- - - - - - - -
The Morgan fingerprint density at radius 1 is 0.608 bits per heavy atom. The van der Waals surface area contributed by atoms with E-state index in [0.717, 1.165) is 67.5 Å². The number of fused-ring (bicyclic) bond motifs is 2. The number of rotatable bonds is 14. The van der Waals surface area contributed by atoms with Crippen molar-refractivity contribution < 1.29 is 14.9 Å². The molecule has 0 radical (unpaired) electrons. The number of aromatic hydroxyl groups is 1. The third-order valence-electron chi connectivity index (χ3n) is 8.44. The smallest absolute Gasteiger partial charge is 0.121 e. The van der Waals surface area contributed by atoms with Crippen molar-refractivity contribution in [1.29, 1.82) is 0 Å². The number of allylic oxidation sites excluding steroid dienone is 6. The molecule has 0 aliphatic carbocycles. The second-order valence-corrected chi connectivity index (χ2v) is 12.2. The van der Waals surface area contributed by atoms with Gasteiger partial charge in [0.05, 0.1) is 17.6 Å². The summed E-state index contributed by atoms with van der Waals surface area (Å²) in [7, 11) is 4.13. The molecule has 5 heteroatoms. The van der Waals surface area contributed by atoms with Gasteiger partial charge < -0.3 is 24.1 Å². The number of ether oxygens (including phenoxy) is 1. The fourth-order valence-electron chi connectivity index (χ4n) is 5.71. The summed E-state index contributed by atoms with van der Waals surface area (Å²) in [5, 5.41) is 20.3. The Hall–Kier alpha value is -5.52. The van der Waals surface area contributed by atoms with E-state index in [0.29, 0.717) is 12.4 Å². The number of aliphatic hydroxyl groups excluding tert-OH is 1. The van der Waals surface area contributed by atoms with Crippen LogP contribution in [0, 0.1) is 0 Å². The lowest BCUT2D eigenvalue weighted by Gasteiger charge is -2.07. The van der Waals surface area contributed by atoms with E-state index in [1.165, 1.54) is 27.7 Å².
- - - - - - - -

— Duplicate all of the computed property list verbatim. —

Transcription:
The Morgan fingerprint density at radius 1 is 0.608 bits per heavy atom. The van der Waals surface area contributed by atoms with E-state index in [0.717, 1.165) is 67.5 Å². The number of fused-ring (bicyclic) bond motifs is 2. The number of rotatable bonds is 14. The van der Waals surface area contributed by atoms with Crippen molar-refractivity contribution < 1.29 is 14.9 Å². The molecule has 0 radical (unpaired) electrons. The number of aromatic hydroxyl groups is 1. The third-order valence-electron chi connectivity index (χ3n) is 8.44. The smallest absolute Gasteiger partial charge is 0.121 e. The van der Waals surface area contributed by atoms with Crippen molar-refractivity contribution in [1.29, 1.82) is 0 Å². The number of allylic oxidation sites excluding steroid dienone is 6. The molecule has 0 aliphatic carbocycles. The second-order valence-corrected chi connectivity index (χ2v) is 12.2. The van der Waals surface area contributed by atoms with Gasteiger partial charge in [0.05, 0.1) is 17.6 Å². The summed E-state index contributed by atoms with van der Waals surface area (Å²) in [7, 11) is 4.13. The molecule has 5 heteroatoms. The van der Waals surface area contributed by atoms with Gasteiger partial charge < -0.3 is 24.1 Å². The number of ether oxygens (including phenoxy) is 1. The fourth-order valence-electron chi connectivity index (χ4n) is 5.71. The summed E-state index contributed by atoms with van der Waals surface area (Å²) in [5, 5.41) is 20.3. The Hall–Kier alpha value is -5.52. The van der Waals surface area contributed by atoms with E-state index in [0.29, 0.717) is 12.4 Å². The number of aliphatic hydroxyl groups excluding tert-OH is 1. The van der Waals surface area contributed by atoms with Crippen LogP contribution in [0, 0.1) is 0 Å². The lowest BCUT2D eigenvalue weighted by Gasteiger charge is -2.07. The van der Waals surface area contributed by atoms with E-state index in [1.165, 1.54) is 27.7 Å².